One of the best ways to keep out of debt is to be mindful of the many pitfalls that are waiting to swallow you up, and how best to avoid them. The problem is, some of these debt traps don’t look so deadly until you consider the consequences.
Over at Kiplinger.com, they’ve put together a round-up of common but dangerous debt traps, along with some advice on how to side-step them.
Here are the highlights:
1. Binging on Student Loans:
Before you realize that your liberal arts degree will get you a job you don’t want and for less money that you’d expected, it’s easy to over-estimate one’s ability to repay student loans. So while you’re able to live well as an undergrad, you could find yourself swamped in debt soon after graduating.
Thus, before you go signing your life away on student loans, think realistically about your post-college earning potential. This should also factor into your choice of a school: Is it worth spending $150,000 at a fancy school when you may end up with the same earning potential as a graduate of a less-expensive institution?
2. Starting a Marriage in Debt:
Chances are you know more than your fair share of divorced people. Ask yourself how much of that marital tension in those former relationships was money-related. While we can’t advise that you avoid marrying someone because of a high credit card balance, it is advisable to avoid adding further debt by going hogwild on your nuptials.
Kiplinger says that the average wedding in the U.S. costs $18,859… but yours doesn’t have to: “Hold the ceremony in a friend’s backyard, trim the guest list, skip the bar or send out wedding invitations online. You can also cut corners by buying a modest engagement ring and putting off the exotic honeymoon. A few years down the road, when you’re on better financial footing, you can splurge on both.”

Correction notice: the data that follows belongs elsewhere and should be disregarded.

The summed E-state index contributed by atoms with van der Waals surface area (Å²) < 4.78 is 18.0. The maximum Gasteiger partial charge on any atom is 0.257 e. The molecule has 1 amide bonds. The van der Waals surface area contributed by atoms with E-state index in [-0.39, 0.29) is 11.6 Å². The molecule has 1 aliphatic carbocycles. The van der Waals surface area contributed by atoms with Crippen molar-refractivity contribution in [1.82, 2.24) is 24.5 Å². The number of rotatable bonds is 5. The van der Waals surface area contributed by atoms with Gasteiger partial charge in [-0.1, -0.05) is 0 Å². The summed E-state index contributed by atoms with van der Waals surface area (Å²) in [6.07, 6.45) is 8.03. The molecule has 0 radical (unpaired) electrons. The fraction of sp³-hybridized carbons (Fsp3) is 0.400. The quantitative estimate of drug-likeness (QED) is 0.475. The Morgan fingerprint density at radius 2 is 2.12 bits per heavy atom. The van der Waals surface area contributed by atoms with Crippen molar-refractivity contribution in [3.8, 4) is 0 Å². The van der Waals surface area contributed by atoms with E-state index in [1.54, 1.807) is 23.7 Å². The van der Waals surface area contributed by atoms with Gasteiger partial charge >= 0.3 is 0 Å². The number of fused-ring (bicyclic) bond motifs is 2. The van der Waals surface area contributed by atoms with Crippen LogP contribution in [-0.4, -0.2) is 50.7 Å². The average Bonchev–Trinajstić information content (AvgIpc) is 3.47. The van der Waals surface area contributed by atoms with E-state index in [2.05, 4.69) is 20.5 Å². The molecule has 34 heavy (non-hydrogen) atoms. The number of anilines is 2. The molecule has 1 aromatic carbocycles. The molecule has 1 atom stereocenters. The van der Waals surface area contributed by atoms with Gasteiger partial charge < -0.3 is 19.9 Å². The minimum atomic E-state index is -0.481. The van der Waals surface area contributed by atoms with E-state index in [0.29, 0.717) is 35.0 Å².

Rather than think about the lavish wedding you didn’t have, it’s better to think about the house down payment — or college fund, or retirement savings — you do have because you opted to have a modest marriage ceremony.
3. Co-Signing a Loan:
We’ve covered this one numerous times in the past, but it always merits repeating: Unless you are willing and able to repay another person’s debt, you should avoid co-signing a loan at all costs. Maybe your brother will be angry that you wouldn’t help him buy that speedboat, but you won’t find your finances sinking when he fails to keep up with payments. As for advice on staying away from this trap, Kiplinger writes, “The only sure way to dodge this debt trap is to just say no when asked to co-sign a loan.”
4. Over-Improving Your Home:
Just because you remodel your home doesn’t mean that you’re going to reap the full benefit of the remodeling when you sell the house. In fact, it could be very tempting to go too far and make changes that might actually hurt the value of your home down the line.
“Research the resale value of various home improvements before you commit to a contractor to dodge this debt trap,” writes Kiplinger. “Determine the resale value of home improvements in your area by consulting with local sales agents.”
And be aware that very personal or idiosyncratic remodeling jobs could turn potential buyers away and lower the price of your listing.
In terms of financing the remodeling, it’s best to seek out a low-interest loan or home equity line of credit, but you should not go plundering your retirement savings just to slap some new granite counter tops the kitchen. “If your savings aren’t sufficient and a low-rate loan isn’t available, set aside improvement plans until your resources catch up with your inner designer,” suggests Kiplinger.
7 Costly Debt Traps and How to Avoid Them [Kiplinger]